Intel Chief Dodges on Killing American Citizens
I spent my morning attending the fifth birthday of the Office of the Director of National Intelligence, the management organization dedicated to marshaling the 16 intelligence agencies toward a coherent, unified goal. Surrounded by the heads of all those agencies, retired Adm. Dennis Blair, the director of national intelligence, gave an inspiring speech to his workforce about how the next five years of intelligence integration would be “driven by joint missions, powered — united — by technology, continually learning and improving.” There were cupcakes. And then we talked about killing American citizens.
Two weeks ago, anonymous administration officials had said an American citizen, Anwar al-Awlaki, living in Yemen and producing scores of incitement-filled sermons about the alleged Islamic imperative to kill Americans, could be targeted for assassination. The legal basis for such a thing has not been disclosed. So in a brief press Q-and-A with Blair, I asked what legal authorization he had for targeting an American citizen like Awlaki. Blair replied broadly that his authorization came from the law and the Constitution, pledged the intelligence community would “follow all rules” given to it by the “executive branch [and] the congressional branch” and then ended the press conference. There were more cupcakes.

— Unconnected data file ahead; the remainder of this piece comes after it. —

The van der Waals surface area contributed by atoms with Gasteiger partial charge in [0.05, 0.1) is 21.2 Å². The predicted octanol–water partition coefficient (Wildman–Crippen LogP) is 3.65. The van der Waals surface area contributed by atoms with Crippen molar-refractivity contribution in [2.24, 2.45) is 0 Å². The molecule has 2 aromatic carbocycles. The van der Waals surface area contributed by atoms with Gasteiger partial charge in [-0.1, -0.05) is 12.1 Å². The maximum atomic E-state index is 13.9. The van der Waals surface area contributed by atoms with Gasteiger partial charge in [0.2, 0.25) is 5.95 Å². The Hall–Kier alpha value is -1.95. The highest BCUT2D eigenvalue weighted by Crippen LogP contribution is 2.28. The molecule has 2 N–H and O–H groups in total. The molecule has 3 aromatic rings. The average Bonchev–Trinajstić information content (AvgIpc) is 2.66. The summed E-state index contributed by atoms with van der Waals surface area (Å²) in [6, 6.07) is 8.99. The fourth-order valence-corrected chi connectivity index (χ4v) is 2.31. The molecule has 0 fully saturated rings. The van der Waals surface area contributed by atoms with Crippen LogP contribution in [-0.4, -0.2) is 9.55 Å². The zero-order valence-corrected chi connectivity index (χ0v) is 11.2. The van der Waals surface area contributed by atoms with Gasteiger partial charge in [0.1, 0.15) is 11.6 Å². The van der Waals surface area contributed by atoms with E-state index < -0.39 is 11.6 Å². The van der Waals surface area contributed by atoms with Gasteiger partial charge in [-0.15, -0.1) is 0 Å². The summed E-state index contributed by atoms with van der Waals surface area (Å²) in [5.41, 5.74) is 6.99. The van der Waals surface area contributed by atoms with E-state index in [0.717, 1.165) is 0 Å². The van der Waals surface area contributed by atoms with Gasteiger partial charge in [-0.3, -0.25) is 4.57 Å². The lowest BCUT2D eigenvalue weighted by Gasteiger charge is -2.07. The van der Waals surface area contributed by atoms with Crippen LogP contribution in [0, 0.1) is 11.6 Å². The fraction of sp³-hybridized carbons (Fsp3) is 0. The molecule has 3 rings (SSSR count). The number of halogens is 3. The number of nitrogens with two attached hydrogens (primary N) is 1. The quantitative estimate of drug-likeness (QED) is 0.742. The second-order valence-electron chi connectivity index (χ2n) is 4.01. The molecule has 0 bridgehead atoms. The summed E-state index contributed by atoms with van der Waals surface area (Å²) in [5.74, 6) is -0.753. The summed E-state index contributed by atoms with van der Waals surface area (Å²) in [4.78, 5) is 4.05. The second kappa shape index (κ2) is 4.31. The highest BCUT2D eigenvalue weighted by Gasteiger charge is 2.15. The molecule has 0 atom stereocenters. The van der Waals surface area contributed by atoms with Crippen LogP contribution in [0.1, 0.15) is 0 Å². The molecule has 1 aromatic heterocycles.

I filed a Freedom of Information Act request with the CIA and the Justice Department two weeks ago to find out the actual legal basis claimed by the Obama administration for targeting an American citizen for death without any provision of due process.